Such close relationship between activism and arts and architecture is not a new thing. The media and other contemporary arts by the end of the 20th and beginning of the 21st century in one or another form are related to socium, i.e. they are social. Only the expression and forms of the relationship differ. More or less all contemporary arts, which escaped the framework of pure visuality and turned towards the socium, sometimes are provocative, sometimes – educational, but always – socially active. The genesis of the social art is much older; the shape of activism as we know is gained in the middle of the 20th century, with the fluxus and other socially provocative praxes. This trend reached the boundaries of architecture by the very end of the 20th century, and before 2005-07 the phenomenon obtained the features of globalism, as it manifested all over the world by similar means and in similar ways. About 2009 the practice of activism had already obtained more or less clear methodological framework and typicalities of praxis mechanisms. Even a number of publications for implementation of such activities appeared. Simultaneously, before 2010, the theory of social art was developed and functioning independently, manifesting in all spheres of art, and exists as a legitimated phenomenon in culture. We can easily find clear references to such tendencies in Lithuania, too (see the publication on the occasion of the 15th anniversary of the Contemporary Art Center, in which we can find names of some architects).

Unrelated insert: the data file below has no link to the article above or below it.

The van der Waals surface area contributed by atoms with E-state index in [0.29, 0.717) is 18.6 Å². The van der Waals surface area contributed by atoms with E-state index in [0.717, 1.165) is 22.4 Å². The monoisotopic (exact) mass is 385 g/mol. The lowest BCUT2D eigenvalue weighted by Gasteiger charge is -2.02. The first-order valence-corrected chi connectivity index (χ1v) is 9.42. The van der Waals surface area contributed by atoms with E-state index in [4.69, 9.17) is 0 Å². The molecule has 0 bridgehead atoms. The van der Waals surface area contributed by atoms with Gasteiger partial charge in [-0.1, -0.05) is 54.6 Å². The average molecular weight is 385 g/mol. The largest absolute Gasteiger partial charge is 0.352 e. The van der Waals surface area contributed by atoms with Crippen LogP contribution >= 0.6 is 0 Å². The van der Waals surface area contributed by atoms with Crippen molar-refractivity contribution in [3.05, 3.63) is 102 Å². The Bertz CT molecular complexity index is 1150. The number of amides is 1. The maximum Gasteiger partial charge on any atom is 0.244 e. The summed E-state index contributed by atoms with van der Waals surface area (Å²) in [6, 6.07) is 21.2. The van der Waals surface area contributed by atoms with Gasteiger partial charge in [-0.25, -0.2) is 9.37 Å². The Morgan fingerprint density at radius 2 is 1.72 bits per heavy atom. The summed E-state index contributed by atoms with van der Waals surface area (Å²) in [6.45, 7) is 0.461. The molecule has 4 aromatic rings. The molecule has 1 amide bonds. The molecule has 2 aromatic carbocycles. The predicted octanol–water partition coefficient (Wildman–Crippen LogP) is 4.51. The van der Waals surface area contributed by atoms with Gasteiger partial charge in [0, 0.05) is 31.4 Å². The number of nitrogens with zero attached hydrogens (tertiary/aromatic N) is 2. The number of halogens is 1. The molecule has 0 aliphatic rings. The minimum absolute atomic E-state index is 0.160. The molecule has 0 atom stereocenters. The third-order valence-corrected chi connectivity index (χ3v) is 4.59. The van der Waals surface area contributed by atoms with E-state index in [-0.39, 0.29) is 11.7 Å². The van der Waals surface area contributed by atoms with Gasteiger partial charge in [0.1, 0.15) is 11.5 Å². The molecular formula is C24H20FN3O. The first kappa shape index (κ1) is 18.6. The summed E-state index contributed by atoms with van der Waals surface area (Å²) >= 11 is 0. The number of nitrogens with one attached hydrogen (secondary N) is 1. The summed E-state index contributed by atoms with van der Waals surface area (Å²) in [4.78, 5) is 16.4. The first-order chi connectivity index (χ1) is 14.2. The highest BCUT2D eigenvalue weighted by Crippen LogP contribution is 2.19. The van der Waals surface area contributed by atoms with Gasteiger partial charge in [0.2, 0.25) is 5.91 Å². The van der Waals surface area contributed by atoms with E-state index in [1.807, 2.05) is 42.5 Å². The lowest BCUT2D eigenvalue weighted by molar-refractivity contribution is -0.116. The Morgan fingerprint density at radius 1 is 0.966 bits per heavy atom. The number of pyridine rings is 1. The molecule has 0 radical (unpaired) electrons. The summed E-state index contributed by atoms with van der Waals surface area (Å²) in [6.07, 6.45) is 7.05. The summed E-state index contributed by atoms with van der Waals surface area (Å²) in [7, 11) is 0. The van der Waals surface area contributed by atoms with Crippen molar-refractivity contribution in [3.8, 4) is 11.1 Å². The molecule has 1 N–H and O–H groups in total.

In general, the brand new trends of architectural activism can be explained by a few motives – one of them is the economic crisis of 2007 and recession, which touched more or less the entire western world. Walter Benjamin names it clearly in his interview with Pier Vitorio Aurelli. The fact probably is that any architectural activities stop with recession. In Europe, around 2008-09 economically favorable environment for architecture was London due to its planned Olympic Games, Scandinavian countries and financial nodes of Central Europe – Switzerland, Germany, Luxembourg. Under such circumstances, architectural activities and professional orientation had to be corrected, and this correction was at least twofold. On the one hand, architects started participating in financing and competition projects of European funds (public procurement), fed by the infrastructure and other financial projects in Europe, i.e. architecture became more related to construction. On the other, social activities allowed for filling in so far open gaps in architects’ relations with society. But, in essence, with the financial crisis quite a number of architects lost their jobs, or at least some of them, and were forced to realize their intellectual potential in other areas, the architectural activism being one of such (in a sense this may be a proof of nobleness of an architect’s profession, but it is the matter of another discussion). Under such circumstances, it seems, architects’ means have drastically changed, where the thinking “what can we do or design to improve the world” was replaced by “what can we actually do, so the world can change”. Such changed thinking may be an expression of the new relationship of architects’ profession with reality – “to face the reality” – and, in a sense, a transformation form the illusory world to reality… It seems, the many have realized that because you picture a happy society or community in your project, it can never become such, and the environment (the more so the world) won’t change, that the happiness and wellbeing of visualization is virtual or synthetic, and, finally, that the meaning and purpose of architecture is much more realistic. So far, it is difficult to say, what the true answer is, but such or similar architectural criticism was quite often in architectural press for at least a decade (from 2000-03).